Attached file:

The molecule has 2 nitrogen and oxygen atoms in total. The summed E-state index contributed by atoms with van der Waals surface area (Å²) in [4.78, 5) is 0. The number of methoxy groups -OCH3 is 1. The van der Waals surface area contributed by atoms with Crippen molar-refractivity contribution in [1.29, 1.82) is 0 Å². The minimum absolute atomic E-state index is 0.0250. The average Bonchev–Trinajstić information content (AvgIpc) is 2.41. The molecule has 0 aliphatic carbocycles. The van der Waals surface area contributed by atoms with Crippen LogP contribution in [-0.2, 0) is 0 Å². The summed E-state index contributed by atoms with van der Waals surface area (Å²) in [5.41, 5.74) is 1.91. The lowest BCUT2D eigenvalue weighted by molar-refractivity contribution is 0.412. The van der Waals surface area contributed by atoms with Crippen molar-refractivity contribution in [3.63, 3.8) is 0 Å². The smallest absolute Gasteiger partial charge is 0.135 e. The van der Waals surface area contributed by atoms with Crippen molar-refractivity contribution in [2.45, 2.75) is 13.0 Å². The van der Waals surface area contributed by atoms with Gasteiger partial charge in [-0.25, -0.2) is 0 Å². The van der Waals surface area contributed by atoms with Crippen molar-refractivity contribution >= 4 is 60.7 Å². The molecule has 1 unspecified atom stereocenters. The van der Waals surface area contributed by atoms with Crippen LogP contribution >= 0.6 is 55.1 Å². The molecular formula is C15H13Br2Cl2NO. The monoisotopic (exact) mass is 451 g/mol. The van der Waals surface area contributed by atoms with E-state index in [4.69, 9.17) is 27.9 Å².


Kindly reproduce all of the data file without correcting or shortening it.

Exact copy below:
The molecule has 2 nitrogen and oxygen atoms in total. The summed E-state index contributed by atoms with van der Waals surface area (Å²) in [4.78, 5) is 0. The number of methoxy groups -OCH3 is 1. The van der Waals surface area contributed by atoms with Crippen molar-refractivity contribution in [1.29, 1.82) is 0 Å². The minimum absolute atomic E-state index is 0.0250. The average Bonchev–Trinajstić information content (AvgIpc) is 2.41. The molecule has 0 aliphatic carbocycles. The van der Waals surface area contributed by atoms with Crippen LogP contribution in [-0.2, 0) is 0 Å². The summed E-state index contributed by atoms with van der Waals surface area (Å²) in [5.41, 5.74) is 1.91. The lowest BCUT2D eigenvalue weighted by molar-refractivity contribution is 0.412. The van der Waals surface area contributed by atoms with Crippen molar-refractivity contribution in [3.63, 3.8) is 0 Å². The smallest absolute Gasteiger partial charge is 0.135 e. The van der Waals surface area contributed by atoms with Crippen molar-refractivity contribution in [2.45, 2.75) is 13.0 Å². The van der Waals surface area contributed by atoms with Gasteiger partial charge in [-0.25, -0.2) is 0 Å². The van der Waals surface area contributed by atoms with Crippen molar-refractivity contribution >= 4 is 60.7 Å². The molecule has 1 unspecified atom stereocenters. The van der Waals surface area contributed by atoms with Crippen LogP contribution >= 0.6 is 55.1 Å². The molecular formula is C15H13Br2Cl2NO. The monoisotopic (exact) mass is 451 g/mol. The van der Waals surface area contributed by atoms with E-state index in [4.69, 9.17) is 27.9 Å².